What if caged birds don't sing but, instead, they cry? 

The story told in these photographs is the story of the abused, more specifically the story of my mother. The marriage to her high school sweetheart she had thought would be her dream come true but instead it would become her cage of fear. The physical, mental and emotional  abuse tore her down from every angle; convincing her that she could never make it without him. She longed for freedom but could not find the courage to escape for more than two decades. She believed she could change him. She believed him when he would tell her he would never do it again. She believed it could be all she dreamed of ... if she just wouldn't make him upset again.

After twenty-four years she finally filed for divorce but that would not end the abuse. Her abuser then became her stalker. While he would spend his years in and out of prison she lived in constant fear of his next release date. Every protection from abuse order issued was violated sending him back to jail time and time again. There was nothing he wouldn't do to contact her and no matter how many times he'd return to jail he'd just do it again once out. When he was released from his stalking conviction holding him in jail for a much longer period, he became a fugitive within 24 hours of that release. This time stalking my mother's parents and siblings in efforts of finding my mother and sending her into protection until he was found. Having stolen my grandfather's pickup and watching their property from an overlook on the mountain, he continued his harassment of her through her family when he couldn't get to her.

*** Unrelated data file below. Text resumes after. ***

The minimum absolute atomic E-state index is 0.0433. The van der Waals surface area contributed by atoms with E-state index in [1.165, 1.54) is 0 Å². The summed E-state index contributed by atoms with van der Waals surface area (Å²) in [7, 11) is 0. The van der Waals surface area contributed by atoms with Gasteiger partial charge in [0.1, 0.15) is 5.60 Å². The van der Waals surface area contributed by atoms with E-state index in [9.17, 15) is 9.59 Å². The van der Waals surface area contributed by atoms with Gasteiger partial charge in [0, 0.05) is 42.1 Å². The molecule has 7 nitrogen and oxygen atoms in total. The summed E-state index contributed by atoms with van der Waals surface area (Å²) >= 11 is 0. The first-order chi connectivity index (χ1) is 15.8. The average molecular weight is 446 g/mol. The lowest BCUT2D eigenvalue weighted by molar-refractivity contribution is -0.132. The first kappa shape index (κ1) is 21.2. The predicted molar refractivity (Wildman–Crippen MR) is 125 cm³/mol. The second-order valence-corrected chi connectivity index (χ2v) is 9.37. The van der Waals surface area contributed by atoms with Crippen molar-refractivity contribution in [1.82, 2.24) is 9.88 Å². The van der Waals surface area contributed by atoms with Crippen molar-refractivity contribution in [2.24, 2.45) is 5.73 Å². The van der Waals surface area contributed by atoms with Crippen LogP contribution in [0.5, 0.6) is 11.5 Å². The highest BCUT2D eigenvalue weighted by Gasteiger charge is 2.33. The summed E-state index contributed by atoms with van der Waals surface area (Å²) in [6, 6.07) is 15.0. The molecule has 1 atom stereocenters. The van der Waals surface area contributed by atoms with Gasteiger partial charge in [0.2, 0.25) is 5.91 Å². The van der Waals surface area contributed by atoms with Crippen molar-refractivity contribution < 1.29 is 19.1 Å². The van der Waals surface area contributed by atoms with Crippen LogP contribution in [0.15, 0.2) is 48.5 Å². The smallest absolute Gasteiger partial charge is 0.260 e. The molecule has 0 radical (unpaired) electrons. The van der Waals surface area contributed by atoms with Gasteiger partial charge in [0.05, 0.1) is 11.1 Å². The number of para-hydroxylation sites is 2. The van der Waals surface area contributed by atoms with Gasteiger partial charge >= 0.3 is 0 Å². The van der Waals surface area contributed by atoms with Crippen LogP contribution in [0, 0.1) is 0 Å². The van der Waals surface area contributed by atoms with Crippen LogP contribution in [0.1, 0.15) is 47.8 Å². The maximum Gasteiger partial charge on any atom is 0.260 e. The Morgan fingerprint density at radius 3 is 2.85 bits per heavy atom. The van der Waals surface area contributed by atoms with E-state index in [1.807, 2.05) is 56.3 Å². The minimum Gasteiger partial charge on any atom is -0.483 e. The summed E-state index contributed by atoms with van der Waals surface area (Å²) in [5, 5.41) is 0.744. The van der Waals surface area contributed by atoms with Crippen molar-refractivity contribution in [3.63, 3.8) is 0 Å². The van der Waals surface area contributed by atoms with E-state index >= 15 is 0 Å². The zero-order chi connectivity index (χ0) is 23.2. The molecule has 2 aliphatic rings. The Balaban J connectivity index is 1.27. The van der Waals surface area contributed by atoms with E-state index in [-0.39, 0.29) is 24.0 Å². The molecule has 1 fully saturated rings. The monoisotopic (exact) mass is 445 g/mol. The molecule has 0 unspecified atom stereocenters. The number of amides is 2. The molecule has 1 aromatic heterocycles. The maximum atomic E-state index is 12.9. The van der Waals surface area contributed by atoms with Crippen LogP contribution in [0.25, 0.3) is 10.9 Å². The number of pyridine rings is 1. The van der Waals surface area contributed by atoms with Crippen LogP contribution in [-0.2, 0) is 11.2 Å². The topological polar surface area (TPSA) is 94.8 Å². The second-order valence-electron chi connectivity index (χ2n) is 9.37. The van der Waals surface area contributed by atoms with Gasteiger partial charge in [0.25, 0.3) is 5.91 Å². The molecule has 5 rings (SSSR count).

She passed away of natural causes in 2017 and finally found the freedom (from him) she had been seeking for years. Abuse does not always stop with a prot 

Some statistics:

*  1 in 3 women and 1 in 4 men have experienced physical abuse from an intimate partner

* 1 in 10 women are raped by an intimate partner 

* 1 in 7 women and 1 in 25 men are stalked by intimate partners to the point of fearing harm

* On any given day, more than 20,000 phone calls are made to domestic violence hotlines nationally

                                                                                                                   (National Coalition Against Domestic Violence)

                                                                                                                    https://www.ncadv.org/statistics

For anonymous, confidential help, 24/7, please call the National Domestic Violence Hotline at

1-800-799-7233 (SAFE) or  1-800-787-3224 (TTY).

A very special Thank You to model Helen Rupert for helping me tell this ugly story in such a beautiful way.  

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